One transaction closed in 2005. Our insured homeowner just received a statement for delinquent street light fees for the years 2000 through 2003. He thankfully contacted our office rather than paying the bill. We looked at the file and found that the tax collector had verified 2004 as paid and told us to check with the tax claim bureau for prior years. We did and received a certification free of liens. We also got a municipal lien letter from the township which was clear - no unfiled lienable items outstanding.
So what happened? It turns out that the township sends street light delinquencies to a separate collection agency and these folks just got around to making a try for collection now, in 2008. I resolved the matter by pointing out that the township could have filed a lien within 3 years but that time had expired and also that they had an obligation to disclose the delinquencies in their lien letter. They agreed and are dropping the matter.
The other transaction was a foreclosed property that had just closed. We obtained a current year tax certification and a certification from the company who handles delinquent taxes. We collected taxes owing for the current year and also for a few prior years and closed. Upon receipt of our check, the tax collector called to say she had just turned last year's tax over to the collection service and that we owed that as well. We are pretty peeved because she had that knowledge and failed to disclose it. She had the gall to say "You didn't ask." - yoi.
Anyway, I can't fault the collection folks because they didn't have the information at the time we made the inquiry. Everything moved very quickly in preparation for this closing.
Resolution was made by the seller, the REO lender, making good. They stepped up to the plate and are paying the tax.
Our consumers in both instances were entirely covered and not at risk because they had purchased owner title insurance.
Wednesday, April 16, 2008
Monday, April 14, 2008
On March 31, Fannie Mae sent out new guidelines to lenders intended for walkaways and other foreclosure situations. Fannie will now prohibit foreclosed borrowers from getting another mortgage through the giant investor for five years, unless there are "documented extenuating circumstances." In those cases, the mortgage prohibition is for three years.
Even after five years, borrowers with foreclosures in their files will be required to make at least a 10 percent down payment, and will need minimum FICO credit scores of 680.
Thursday, April 10, 2008
thought you might also find this interesting.....on the subjects of REO and bank owned title agencies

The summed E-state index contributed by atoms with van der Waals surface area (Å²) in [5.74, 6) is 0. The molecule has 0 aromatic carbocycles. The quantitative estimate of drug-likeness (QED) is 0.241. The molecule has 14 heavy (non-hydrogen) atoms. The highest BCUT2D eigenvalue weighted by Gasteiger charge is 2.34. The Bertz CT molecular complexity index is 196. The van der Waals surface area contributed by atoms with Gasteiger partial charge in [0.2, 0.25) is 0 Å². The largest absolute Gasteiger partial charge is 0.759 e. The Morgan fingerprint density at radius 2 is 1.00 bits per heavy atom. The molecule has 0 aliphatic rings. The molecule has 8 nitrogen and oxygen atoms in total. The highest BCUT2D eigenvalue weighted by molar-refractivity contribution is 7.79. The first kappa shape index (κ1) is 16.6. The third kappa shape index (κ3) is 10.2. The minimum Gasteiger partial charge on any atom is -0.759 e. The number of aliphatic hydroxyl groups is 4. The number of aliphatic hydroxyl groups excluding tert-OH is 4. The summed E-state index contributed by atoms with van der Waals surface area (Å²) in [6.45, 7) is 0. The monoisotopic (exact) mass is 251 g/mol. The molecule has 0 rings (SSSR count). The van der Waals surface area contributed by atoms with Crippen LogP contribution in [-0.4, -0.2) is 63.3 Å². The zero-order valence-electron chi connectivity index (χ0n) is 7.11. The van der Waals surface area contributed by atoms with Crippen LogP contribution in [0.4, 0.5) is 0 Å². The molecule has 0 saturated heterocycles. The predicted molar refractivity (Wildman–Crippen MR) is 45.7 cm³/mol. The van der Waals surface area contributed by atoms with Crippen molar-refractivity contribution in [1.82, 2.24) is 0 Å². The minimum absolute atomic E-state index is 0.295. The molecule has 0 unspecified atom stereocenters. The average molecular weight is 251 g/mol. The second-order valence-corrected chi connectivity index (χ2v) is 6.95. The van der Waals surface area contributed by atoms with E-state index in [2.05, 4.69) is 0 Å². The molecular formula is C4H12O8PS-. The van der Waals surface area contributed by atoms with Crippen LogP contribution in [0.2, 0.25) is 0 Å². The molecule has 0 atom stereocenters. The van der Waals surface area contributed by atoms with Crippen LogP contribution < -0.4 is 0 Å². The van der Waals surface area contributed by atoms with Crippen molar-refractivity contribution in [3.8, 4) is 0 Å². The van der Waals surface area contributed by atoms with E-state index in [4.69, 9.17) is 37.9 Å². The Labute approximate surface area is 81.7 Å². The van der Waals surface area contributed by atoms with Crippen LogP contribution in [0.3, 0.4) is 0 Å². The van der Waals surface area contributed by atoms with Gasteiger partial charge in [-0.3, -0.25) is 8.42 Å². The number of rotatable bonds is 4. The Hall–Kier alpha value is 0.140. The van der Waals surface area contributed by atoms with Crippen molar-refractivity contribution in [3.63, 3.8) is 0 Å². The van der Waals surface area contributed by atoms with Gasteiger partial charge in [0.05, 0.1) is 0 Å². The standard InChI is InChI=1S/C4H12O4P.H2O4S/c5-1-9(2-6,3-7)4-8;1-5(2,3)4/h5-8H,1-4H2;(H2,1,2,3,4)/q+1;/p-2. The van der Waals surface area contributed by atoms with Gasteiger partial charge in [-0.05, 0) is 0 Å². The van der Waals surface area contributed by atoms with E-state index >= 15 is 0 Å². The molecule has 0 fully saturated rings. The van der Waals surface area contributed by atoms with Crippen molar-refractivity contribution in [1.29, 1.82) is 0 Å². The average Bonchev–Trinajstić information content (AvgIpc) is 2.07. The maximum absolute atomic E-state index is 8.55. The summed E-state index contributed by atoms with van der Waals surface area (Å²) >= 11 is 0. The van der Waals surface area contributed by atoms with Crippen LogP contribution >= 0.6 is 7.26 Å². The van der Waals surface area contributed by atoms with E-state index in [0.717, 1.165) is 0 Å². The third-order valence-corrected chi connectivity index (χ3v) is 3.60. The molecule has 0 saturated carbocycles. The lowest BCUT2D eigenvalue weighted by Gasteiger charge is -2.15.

Yesterday, I received an e-mail from a real estate agent containing a heads up that this language was in a MLS data sheet:
"No Closing Specialists on title work or closing."
That was pretty shocking. I looked at the name of the listing agent and saw that it was someone for whom we do work all of the time so that was odd. I looked at the name of the seller and saw that the seller was a bank selling REO. We do lots of business for this bank and so that was odd. Then it came to me. The REO department manager always refuses to sign the Owner/Seller Affidavit and I figured that might be at the heart of the matter, so I called both gentlemen.
The listing agent said he was following the bank orders and had no problem with our office. The REO manager acknowledged that it was his decision to avoid our office and YES it was because of the affidavit.
We have a good relationship with this bank and also with their legal counsel and so I faxed this letter to their attorney today.
Thought I’d fax this over for your review so we could talk about it. Please call me at 888-680-5177 x104 when you have a chance.
I spoke with redacted, the listing agent, and he said he was following bank orders per redacted. I spoke with redacted who said he doesn’t want to deal with us in a transaction because of our position on the Owner/Seller Affidavit.
I have a few concerns here. First, let me address the core issue. We are agents for title insurers and are obligated to follow their underwriting guidelines. I am aware that many title agents do not take their obligations seriously and perhaps accept the bank’s cross-outs on the affidavits or refusal to sign without regard to their fiduciary duty to their underwriter. We take our contractual and fiduciary duty seriously. In that spirit we carefully review the concerns of a seller and amend the affidavits as necessary to retain a balance of clear disclosure from the seller without gutting the purpose of the affidavit.